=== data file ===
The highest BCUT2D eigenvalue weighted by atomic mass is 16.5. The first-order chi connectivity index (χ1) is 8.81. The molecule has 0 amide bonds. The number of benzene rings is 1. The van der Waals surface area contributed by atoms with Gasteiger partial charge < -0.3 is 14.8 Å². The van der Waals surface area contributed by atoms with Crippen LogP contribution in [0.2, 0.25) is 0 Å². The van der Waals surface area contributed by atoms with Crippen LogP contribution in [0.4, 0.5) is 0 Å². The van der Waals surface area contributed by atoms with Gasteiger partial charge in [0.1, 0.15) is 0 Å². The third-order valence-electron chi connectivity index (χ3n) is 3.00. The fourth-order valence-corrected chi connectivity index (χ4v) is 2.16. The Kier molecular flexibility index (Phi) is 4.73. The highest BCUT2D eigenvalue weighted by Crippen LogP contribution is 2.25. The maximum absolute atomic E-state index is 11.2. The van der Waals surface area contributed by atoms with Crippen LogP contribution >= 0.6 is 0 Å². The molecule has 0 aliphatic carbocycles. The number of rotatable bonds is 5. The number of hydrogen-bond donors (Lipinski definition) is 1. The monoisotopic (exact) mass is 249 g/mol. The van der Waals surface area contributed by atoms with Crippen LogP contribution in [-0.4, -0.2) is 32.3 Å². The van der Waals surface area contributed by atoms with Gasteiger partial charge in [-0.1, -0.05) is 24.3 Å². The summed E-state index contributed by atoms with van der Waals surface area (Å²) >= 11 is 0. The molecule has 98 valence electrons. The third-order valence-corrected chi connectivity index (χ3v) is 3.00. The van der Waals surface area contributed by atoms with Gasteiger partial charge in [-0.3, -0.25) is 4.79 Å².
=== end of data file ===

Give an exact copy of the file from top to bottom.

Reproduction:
The highest BCUT2D eigenvalue weighted by atomic mass is 16.5. The first-order chi connectivity index (χ1) is 8.81. The molecule has 0 amide bonds. The number of benzene rings is 1. The van der Waals surface area contributed by atoms with Gasteiger partial charge < -0.3 is 14.8 Å². The van der Waals surface area contributed by atoms with Crippen LogP contribution in [0.2, 0.25) is 0 Å². The van der Waals surface area contributed by atoms with Crippen LogP contribution in [0.4, 0.5) is 0 Å². The van der Waals surface area contributed by atoms with Gasteiger partial charge in [0.1, 0.15) is 0 Å². The third-order valence-electron chi connectivity index (χ3n) is 3.00. The fourth-order valence-corrected chi connectivity index (χ4v) is 2.16. The Kier molecular flexibility index (Phi) is 4.73. The highest BCUT2D eigenvalue weighted by Crippen LogP contribution is 2.25. The maximum absolute atomic E-state index is 11.2. The van der Waals surface area contributed by atoms with Crippen LogP contribution >= 0.6 is 0 Å². The molecule has 0 aliphatic carbocycles. The number of rotatable bonds is 5. The number of hydrogen-bond donors (Lipinski definition) is 1. The monoisotopic (exact) mass is 249 g/mol. The van der Waals surface area contributed by atoms with Crippen LogP contribution in [-0.4, -0.2) is 32.3 Å². The van der Waals surface area contributed by atoms with Gasteiger partial charge in [-0.1, -0.05) is 24.3 Å². The summed E-state index contributed by atoms with van der Waals surface area (Å²) >= 11 is 0. The molecule has 98 valence electrons. The third-order valence-corrected chi connectivity index (χ3v) is 3.00. The van der Waals surface area contributed by atoms with Gasteiger partial charge in [-0.3, -0.25) is 4.79 Å².